Wednesday, August 13, 2014
JACKSON, Miss. (AP) — The U.S. Department of Education will give Mississippi nearly $55,000 to help pay the costs of low-income high school students taking Advanced Placement and other exams that could help them earn college credit after accelerated high school classes.
The money comes at a time when the number of Mississippi students taking AP tests has fallen for two years in a row.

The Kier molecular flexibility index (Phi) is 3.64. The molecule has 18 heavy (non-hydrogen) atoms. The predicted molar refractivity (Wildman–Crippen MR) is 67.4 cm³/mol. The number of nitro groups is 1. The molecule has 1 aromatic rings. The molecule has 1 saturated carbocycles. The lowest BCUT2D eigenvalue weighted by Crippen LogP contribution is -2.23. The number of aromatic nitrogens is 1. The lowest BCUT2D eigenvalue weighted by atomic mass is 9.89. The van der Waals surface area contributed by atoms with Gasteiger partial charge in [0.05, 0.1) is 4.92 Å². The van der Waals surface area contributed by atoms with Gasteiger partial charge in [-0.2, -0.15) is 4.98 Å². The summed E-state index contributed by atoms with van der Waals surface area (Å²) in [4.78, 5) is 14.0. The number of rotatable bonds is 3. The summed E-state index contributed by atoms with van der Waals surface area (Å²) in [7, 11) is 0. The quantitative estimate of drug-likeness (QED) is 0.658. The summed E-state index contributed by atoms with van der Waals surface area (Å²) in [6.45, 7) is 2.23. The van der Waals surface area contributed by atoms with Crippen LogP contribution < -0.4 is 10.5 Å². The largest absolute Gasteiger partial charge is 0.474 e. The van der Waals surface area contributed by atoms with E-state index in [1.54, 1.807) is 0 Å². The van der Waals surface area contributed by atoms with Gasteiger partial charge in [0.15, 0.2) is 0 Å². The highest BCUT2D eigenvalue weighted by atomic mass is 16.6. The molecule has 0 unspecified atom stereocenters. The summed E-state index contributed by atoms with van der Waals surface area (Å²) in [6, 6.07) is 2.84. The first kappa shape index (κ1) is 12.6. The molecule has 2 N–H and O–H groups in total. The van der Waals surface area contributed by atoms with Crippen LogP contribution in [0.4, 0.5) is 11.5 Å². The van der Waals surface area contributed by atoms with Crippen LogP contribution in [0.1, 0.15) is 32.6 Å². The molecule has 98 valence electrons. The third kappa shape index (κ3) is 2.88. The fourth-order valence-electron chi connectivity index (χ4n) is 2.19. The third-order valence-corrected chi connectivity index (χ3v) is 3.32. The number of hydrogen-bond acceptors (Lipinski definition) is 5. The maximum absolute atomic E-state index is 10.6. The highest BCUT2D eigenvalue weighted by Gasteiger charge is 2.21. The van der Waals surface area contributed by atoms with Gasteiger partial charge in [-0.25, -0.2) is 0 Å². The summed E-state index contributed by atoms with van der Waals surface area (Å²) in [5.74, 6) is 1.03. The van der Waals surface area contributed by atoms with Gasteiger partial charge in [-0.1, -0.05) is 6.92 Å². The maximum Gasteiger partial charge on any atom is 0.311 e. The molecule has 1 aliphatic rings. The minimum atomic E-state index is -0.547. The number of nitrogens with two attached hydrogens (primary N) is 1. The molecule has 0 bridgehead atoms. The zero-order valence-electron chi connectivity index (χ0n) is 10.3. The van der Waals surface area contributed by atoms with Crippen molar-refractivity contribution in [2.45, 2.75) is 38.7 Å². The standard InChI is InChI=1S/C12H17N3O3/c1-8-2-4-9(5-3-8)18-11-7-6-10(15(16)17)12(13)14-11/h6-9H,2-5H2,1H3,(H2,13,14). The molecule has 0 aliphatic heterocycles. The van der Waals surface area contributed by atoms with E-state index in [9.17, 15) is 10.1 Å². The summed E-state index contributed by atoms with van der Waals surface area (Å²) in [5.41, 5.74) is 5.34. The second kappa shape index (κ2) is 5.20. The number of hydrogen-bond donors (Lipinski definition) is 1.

More than half of the state's districts either offer no AP courses or have cut offerings since 2008, according to state Department of Education figures. Superintendents say budget pressure has led them to limit advanced classes.
Though the total number of AP courses offered in Mississippi has risen by nearly 45 percent from 2008 to 2013 that increase is accounted for by fewer than 20 of 147 districts.
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